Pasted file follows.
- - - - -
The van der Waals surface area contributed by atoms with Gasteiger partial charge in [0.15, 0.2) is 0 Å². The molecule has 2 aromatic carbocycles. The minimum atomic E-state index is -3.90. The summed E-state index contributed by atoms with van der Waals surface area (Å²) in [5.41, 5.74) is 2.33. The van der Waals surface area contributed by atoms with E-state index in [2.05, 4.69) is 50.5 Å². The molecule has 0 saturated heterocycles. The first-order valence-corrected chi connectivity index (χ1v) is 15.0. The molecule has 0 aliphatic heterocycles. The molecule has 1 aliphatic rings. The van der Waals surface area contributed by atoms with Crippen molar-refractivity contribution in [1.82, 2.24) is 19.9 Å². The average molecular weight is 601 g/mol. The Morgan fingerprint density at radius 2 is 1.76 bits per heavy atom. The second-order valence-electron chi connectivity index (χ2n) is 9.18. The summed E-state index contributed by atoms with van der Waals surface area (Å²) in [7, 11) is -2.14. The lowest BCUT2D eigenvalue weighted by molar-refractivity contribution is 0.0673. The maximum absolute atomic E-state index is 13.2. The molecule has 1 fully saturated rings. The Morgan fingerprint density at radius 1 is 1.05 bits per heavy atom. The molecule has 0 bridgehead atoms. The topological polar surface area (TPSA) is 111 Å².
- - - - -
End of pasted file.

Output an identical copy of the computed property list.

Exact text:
The van der Waals surface area contributed by atoms with Gasteiger partial charge in [0.15, 0.2) is 0 Å². The molecule has 2 aromatic carbocycles. The minimum atomic E-state index is -3.90. The summed E-state index contributed by atoms with van der Waals surface area (Å²) in [5.41, 5.74) is 2.33. The van der Waals surface area contributed by atoms with E-state index in [2.05, 4.69) is 50.5 Å². The molecule has 0 saturated heterocycles. The first-order valence-corrected chi connectivity index (χ1v) is 15.0. The molecule has 0 aliphatic heterocycles. The molecule has 1 aliphatic rings. The van der Waals surface area contributed by atoms with Crippen molar-refractivity contribution in [1.82, 2.24) is 19.9 Å². The average molecular weight is 601 g/mol. The Morgan fingerprint density at radius 2 is 1.76 bits per heavy atom. The second-order valence-electron chi connectivity index (χ2n) is 9.18. The summed E-state index contributed by atoms with van der Waals surface area (Å²) in [7, 11) is -2.14. The lowest BCUT2D eigenvalue weighted by molar-refractivity contribution is 0.0673. The maximum absolute atomic E-state index is 13.2. The molecule has 1 fully saturated rings. The Morgan fingerprint density at radius 1 is 1.05 bits per heavy atom. The molecule has 0 bridgehead atoms. The topological polar surface area (TPSA) is 111 Å².